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Thank you to friends, followers, and everyone in this wonderful writing community for your friendship and support. I love working with writers, and my goal for my blog posts is to provide useful content that will help you whether you write for publication or “just because.” In honor of this auspicious occasion, I’m listing links to some of my most popular articles and guest posts from the last 12 months, and I hope I’ve grouped these in a way that makes searching topics a bit easier for you. Feel free to add a comment on any of them—your comments are always welcome.

Self-Editing

Struggling with Revisions? Try Playing with Paper Dolls

Self-Editing Checklist for Fiction Writers Part I: Macro Issues Continue reading “Happy One Year Blogging Anniversary to Me!”

Win-Win: Teaching Through Writing

ID-10056679Recently, an independent author who hopes to land a publishing contract this time around hired me to write a book proposal for her latest nonfiction book. She’s an experienced author, but she also knows what she doesn’t know. In her own words, “There is no point in reinventing the wheel when someone else already does it (writing a proposal) well. I think my time would better be served doing what I do best, teaching through writing.”

That sentence got me to thinking about how (as writers) we learn not just from reading, but also from the writing we do. One of the things I love most about my job is the collaborative work I do with authors. There is always a takeaway for me, and more important, there is a takeaway for my author/client.

The author who hired me to write her book proposal understands her personal strengths and weaknesses, and she appreciates the value of hiring someone to do something that might take her weeks of extra time to learn to do well. She’s willing to invest in her writing career by hiring a professional who has the expertise she doesn’t, which frees her up to do what she does best—write. She’s actually making money by spending money.

But there is an added benefit to her: once we’ve completed our collaboration on her book proposal, she will have a very clear idea of how to write a complete proposal for her next book if she chooses to do so.

You see, I too love to teach through writing. As we work together to create and sculpt her book proposal, we both learn. The author spends many hours researching a subject and sharing all her knowledge in a manuscript that she hopes will teach her readers something useful and valuable to them; I spend hours helping her choose just the right words and phrases and putting them together into a package that we hope will catch the eye of an agent or publisher.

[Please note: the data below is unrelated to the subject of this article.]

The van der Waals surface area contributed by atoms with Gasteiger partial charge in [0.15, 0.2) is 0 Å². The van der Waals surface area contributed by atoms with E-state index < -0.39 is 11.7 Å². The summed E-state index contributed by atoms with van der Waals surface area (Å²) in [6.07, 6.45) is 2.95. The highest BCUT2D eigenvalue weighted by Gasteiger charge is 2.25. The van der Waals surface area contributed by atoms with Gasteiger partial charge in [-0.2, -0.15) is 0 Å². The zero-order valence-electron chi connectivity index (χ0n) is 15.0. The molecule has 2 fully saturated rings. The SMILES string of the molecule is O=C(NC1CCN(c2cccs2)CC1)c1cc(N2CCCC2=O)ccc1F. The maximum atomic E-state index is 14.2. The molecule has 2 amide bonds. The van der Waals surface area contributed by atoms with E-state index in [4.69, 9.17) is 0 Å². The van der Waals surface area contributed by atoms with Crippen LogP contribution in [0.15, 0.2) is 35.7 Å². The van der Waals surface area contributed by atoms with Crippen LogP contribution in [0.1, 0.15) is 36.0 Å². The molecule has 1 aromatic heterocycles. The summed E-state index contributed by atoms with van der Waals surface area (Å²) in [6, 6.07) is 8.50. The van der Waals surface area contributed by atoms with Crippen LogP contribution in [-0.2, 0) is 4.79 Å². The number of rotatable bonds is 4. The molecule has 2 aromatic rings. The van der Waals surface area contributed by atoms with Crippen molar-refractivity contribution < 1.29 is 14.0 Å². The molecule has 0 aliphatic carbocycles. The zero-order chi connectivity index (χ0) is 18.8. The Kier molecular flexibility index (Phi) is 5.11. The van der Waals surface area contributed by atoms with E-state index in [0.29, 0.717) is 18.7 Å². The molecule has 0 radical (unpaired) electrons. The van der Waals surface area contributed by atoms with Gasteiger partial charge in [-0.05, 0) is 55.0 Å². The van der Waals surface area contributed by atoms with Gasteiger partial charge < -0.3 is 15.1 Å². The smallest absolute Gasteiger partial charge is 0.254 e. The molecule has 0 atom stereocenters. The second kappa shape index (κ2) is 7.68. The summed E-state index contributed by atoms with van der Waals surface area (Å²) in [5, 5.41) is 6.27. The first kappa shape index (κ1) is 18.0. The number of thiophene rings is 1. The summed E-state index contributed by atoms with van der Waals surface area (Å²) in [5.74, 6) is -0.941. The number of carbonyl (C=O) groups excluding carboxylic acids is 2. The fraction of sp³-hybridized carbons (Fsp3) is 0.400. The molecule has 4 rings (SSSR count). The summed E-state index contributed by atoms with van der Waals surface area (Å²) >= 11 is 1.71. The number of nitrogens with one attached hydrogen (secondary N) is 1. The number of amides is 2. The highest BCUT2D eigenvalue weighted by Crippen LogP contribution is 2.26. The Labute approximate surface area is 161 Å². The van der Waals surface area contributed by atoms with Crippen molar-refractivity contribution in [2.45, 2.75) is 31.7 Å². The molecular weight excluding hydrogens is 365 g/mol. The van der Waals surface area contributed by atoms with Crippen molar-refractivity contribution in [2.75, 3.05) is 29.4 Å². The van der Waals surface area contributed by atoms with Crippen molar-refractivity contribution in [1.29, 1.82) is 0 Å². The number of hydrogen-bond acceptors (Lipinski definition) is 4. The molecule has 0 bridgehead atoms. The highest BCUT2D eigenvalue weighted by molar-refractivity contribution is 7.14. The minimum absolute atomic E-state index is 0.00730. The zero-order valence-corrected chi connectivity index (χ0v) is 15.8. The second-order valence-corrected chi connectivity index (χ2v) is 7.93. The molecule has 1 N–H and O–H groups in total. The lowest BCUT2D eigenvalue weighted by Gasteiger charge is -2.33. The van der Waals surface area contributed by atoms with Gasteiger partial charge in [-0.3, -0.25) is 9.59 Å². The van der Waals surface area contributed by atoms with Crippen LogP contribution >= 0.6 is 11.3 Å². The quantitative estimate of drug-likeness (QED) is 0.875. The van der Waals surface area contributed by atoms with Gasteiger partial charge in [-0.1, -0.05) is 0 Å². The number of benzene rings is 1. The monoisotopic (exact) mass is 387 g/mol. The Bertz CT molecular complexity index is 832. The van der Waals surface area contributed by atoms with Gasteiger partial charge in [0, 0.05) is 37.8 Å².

And we each come away from this collaboration enriched by the other person’s strengths, because together we can accomplish something neither one of us could do, or do as well, without the other writer.

Collaboration is such an important part of a writer’s life. Many articles have been written about the solitary nature of writing, but when we collaborate with others—through writing partners, critique groups, beta readers, blog followers, and editors—we enrich our writing lives exponentially.

By the time I finish writing this proposal, I’ll have a great deal more knowledge about a subject that interests me, and my client will have a killer proposal and the skill to write the next one on her own if she chooses to . . . and we’ll have both gained something of real value through teaching and writing.

Happy Writing,

Candace

If you enjoyed reading this and want to improve your ability to self-edit and revise your work, please subscribe by entering your email address on the right side of this page. And please know that I’ll never sell, share, or rent your contact information—that’s a promise!

And if you want more great writing and publishing information, check out my Facebook page at Change It Up Editing and Writing Services, where I share all kinds of interesting articles and links.

Candace Johnson is a professional freelance editor, proofreader, writer, ghostwriter, and writing coach who has worked with traditional publishers, self-published authors, and independent book packagers on nonfiction subjects ranging from memoirs to alternative medical treatments to self-help, and on fiction ranging from romance to paranormal. As an editorial specialist, Candace is passionate about offering her clients the opportunity to take their work to the next level. She believes in maintaining an author’s unique voice while helping him or her create and polish every sentence to make it the best it can be.